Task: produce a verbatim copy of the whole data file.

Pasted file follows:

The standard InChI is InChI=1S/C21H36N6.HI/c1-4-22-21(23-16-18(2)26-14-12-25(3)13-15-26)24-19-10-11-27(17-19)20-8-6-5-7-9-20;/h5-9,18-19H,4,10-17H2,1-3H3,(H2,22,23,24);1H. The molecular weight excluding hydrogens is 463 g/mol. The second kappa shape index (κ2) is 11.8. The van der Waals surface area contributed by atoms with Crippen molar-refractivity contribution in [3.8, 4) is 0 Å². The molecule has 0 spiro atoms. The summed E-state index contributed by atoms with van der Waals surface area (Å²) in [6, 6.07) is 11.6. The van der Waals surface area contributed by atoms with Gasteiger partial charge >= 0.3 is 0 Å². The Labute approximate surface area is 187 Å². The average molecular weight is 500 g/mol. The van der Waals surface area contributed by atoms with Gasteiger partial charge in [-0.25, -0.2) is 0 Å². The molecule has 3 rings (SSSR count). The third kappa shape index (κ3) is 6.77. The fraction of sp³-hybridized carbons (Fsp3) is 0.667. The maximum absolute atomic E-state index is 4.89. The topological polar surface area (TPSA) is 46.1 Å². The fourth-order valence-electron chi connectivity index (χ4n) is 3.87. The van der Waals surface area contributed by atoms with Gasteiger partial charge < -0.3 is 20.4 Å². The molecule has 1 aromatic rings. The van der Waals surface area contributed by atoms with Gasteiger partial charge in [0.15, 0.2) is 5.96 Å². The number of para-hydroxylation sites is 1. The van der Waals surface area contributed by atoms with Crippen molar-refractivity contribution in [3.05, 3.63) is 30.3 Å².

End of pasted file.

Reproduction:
The standard InChI is InChI=1S/C21H36N6.HI/c1-4-22-21(23-16-18(2)26-14-12-25(3)13-15-26)24-19-10-11-27(17-19)20-8-6-5-7-9-20;/h5-9,18-19H,4,10-17H2,1-3H3,(H2,22,23,24);1H. The molecular weight excluding hydrogens is 463 g/mol. The second kappa shape index (κ2) is 11.8. The van der Waals surface area contributed by atoms with Crippen molar-refractivity contribution in [3.8, 4) is 0 Å². The molecule has 0 spiro atoms. The summed E-state index contributed by atoms with van der Waals surface area (Å²) in [6, 6.07) is 11.6. The van der Waals surface area contributed by atoms with Gasteiger partial charge >= 0.3 is 0 Å². The Labute approximate surface area is 187 Å². The average molecular weight is 500 g/mol. The van der Waals surface area contributed by atoms with Gasteiger partial charge in [-0.25, -0.2) is 0 Å². The molecule has 3 rings (SSSR count). The third kappa shape index (κ3) is 6.77. The fraction of sp³-hybridized carbons (Fsp3) is 0.667. The maximum absolute atomic E-state index is 4.89. The topological polar surface area (TPSA) is 46.1 Å². The fourth-order valence-electron chi connectivity index (χ4n) is 3.87. The van der Waals surface area contributed by atoms with Gasteiger partial charge < -0.3 is 20.4 Å². The molecule has 1 aromatic rings. The van der Waals surface area contributed by atoms with Gasteiger partial charge in [0.15, 0.2) is 5.96 Å². The number of para-hydroxylation sites is 1. The van der Waals surface area contributed by atoms with Crippen molar-refractivity contribution in [3.05, 3.63) is 30.3 Å².